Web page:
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Great Barrier Reef dead?

Great Barrier Reef dead?

Unread postby onlooker » Wed 08 Mar 2017, 19:49:15

http://www.independent.co.uk/environmen ... 61266.html
Great Barrier Reef declared dead 'after a long illness' in obituary
Most ominous
"We are mortal beings doomed to die
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Re: Great Barrier Reef dead?

Unread postby Shaved Monkey » Wed 08 Mar 2017, 20:15:35

I live on the edge of it and look out towards it.

I wish people would wake up but I dont hold out much hope when greed is the driver of the decision making
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Re: Great Barrier Reef dead?

Unread postby SeaGypsy » Wed 08 Mar 2017, 22:17:49

It's been in big trouble a long time. Collusion between the sugar cane industry, island tour operators & the fake "Great Barrier Reef Marine Park Authority" had already killed 80% of the inshore reef decades ago. The reef could be saved by blowing some big trenches into it, allowing cool water in from outside. This would also cause massive flooding along the coast, so it's politically impossible.
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Re: Great Barrier Reef dead?

Unread postby Cid_Yama » Thu 09 Mar 2017, 08:49:28

I'm sure you would be much happier at WUWT. But I guess you already know that.
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Re: Great Barrier Reef dead?

Unread postby Cog » Thu 09 Mar 2017, 09:11:06

Sensational headline is sensational.
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Re: Great Barrier Reef dead?

Unread postby rockdoc123 » Thu 09 Mar 2017, 10:43:27

Outside is a great magazine for reading articles about climbing, outdoors etc. It's reporting on environmental aspects tends toward the Green radical side however.

The actual research being done in Australia by the government scientists suggests a slightly different picture. Still reason for concern but the area affected is much smaller than the aforementioned article claims.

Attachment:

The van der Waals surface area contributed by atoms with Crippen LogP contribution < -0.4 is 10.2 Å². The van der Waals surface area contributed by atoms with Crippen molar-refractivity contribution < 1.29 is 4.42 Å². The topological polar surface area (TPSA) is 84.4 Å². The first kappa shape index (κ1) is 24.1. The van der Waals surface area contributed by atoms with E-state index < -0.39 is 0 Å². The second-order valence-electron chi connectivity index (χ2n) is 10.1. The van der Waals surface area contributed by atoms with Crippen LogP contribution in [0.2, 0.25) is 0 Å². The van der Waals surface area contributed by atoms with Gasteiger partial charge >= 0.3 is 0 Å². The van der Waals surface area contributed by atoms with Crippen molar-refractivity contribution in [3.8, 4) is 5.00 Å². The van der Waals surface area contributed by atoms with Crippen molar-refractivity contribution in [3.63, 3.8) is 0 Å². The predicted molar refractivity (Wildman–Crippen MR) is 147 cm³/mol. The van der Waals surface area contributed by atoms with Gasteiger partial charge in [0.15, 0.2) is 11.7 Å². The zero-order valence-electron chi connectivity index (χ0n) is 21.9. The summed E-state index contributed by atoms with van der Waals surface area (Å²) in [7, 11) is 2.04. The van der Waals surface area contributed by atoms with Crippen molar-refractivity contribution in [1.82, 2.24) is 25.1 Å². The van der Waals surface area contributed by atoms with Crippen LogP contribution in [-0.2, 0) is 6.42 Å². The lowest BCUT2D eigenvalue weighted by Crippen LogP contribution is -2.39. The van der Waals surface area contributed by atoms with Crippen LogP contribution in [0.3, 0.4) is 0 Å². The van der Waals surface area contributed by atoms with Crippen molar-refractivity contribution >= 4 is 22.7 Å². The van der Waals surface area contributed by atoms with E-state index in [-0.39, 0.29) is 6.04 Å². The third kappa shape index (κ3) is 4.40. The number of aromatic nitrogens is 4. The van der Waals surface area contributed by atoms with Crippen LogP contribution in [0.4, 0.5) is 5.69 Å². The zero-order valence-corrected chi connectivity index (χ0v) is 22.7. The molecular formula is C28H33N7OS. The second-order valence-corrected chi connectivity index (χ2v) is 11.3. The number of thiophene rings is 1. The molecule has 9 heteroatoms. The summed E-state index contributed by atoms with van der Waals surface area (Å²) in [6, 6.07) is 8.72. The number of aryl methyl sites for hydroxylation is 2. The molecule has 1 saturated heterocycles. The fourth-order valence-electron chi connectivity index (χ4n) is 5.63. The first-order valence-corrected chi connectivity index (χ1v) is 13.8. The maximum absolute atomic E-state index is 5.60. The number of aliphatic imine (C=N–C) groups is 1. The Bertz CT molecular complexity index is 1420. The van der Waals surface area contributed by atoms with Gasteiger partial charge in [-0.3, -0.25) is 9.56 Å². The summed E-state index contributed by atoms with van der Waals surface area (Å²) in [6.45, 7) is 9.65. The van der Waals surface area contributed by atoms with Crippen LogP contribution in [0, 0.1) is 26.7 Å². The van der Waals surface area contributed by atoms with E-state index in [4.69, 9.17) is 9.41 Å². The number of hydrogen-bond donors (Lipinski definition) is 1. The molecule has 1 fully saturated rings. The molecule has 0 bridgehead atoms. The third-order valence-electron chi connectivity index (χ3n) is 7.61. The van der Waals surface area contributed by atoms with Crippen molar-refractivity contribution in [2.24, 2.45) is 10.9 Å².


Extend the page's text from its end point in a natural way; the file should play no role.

Australian Institute of Marine Science. AIMS GBR bleaching monitoring update

The Great Barrier Reef (GBR) is in the midst of a period of mass coral bleaching, part of a wider event affecting coral reefs globally. Surveys by air and sea reveal that bleaching is widespread across the Reef, but that the severity is not uniform. The data collected shows that the severity of bleaching that will cause mortality to the coral community has been restricted to the upper third of the GBR, from Port Douglas north.


Some of the details:

Preliminary results indicate that while all surveyed reefs are experiencing bleaching in this region, the level of community-wide bleaching ranges from ’minor’ to ’extreme’. The scientists have also noted that the extent of bleaching differs between reefs and between species in the same location

Scientists report that the bleaching severity on the central and northern GBR has varied between reefs. Mortality and severe bleaching was not observed until Saxon and HastingsReefs near Port Douglas. 
On reefs off the coast of Townsville, bleaching is generally restricted to the shallow, high-light environment of the reef flat (upper 1-3m, on top of the reef). Reefs experiencing this ’minor‘ level of bleaching (1-10% of coral community bleached) are typically less likely to experience major loss to the coral community.